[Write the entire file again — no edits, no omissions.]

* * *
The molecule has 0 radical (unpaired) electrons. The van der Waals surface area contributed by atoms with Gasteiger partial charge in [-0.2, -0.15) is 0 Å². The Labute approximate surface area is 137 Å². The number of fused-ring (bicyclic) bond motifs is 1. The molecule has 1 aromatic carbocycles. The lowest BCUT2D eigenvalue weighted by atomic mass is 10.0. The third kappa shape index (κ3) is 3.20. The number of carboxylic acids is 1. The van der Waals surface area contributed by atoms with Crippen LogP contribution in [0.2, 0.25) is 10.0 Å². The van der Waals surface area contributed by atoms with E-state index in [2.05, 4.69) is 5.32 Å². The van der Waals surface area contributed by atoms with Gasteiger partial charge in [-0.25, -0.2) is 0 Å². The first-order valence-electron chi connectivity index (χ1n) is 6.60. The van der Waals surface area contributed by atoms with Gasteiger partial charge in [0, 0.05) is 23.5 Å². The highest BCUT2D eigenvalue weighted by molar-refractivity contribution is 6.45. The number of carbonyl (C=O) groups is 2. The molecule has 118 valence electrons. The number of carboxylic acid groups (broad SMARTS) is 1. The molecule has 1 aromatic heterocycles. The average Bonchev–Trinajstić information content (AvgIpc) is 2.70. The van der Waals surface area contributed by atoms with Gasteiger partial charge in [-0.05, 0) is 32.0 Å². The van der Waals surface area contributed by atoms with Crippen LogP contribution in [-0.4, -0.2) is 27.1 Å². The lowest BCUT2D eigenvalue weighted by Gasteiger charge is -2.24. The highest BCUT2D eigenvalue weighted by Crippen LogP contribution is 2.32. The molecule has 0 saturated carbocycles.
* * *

The molecule has 0 radical (unpaired) electrons. The van der Waals surface area contributed by atoms with Gasteiger partial charge in [-0.2, -0.15) is 0 Å². The Labute approximate surface area is 137 Å². The number of fused-ring (bicyclic) bond motifs is 1. The molecule has 1 aromatic carbocycles. The lowest BCUT2D eigenvalue weighted by atomic mass is 10.0. The third kappa shape index (κ3) is 3.20. The number of carboxylic acids is 1. The van der Waals surface area contributed by atoms with Crippen LogP contribution in [0.2, 0.25) is 10.0 Å². The van der Waals surface area contributed by atoms with E-state index in [2.05, 4.69) is 5.32 Å². The van der Waals surface area contributed by atoms with Gasteiger partial charge in [-0.25, -0.2) is 0 Å². The first-order valence-electron chi connectivity index (χ1n) is 6.60. The van der Waals surface area contributed by atoms with Gasteiger partial charge in [0, 0.05) is 23.5 Å². The highest BCUT2D eigenvalue weighted by molar-refractivity contribution is 6.45. The number of carbonyl (C=O) groups is 2. The molecule has 118 valence electrons. The number of carboxylic acid groups (broad SMARTS) is 1. The molecule has 1 aromatic heterocycles. The average Bonchev–Trinajstić information content (AvgIpc) is 2.70. The van der Waals surface area contributed by atoms with Gasteiger partial charge in [-0.05, 0) is 32.0 Å². The van der Waals surface area contributed by atoms with Crippen LogP contribution in [-0.4, -0.2) is 27.1 Å². The lowest BCUT2D eigenvalue weighted by Gasteiger charge is -2.24. The highest BCUT2D eigenvalue weighted by Crippen LogP contribution is 2.32. The molecule has 0 saturated carbocycles.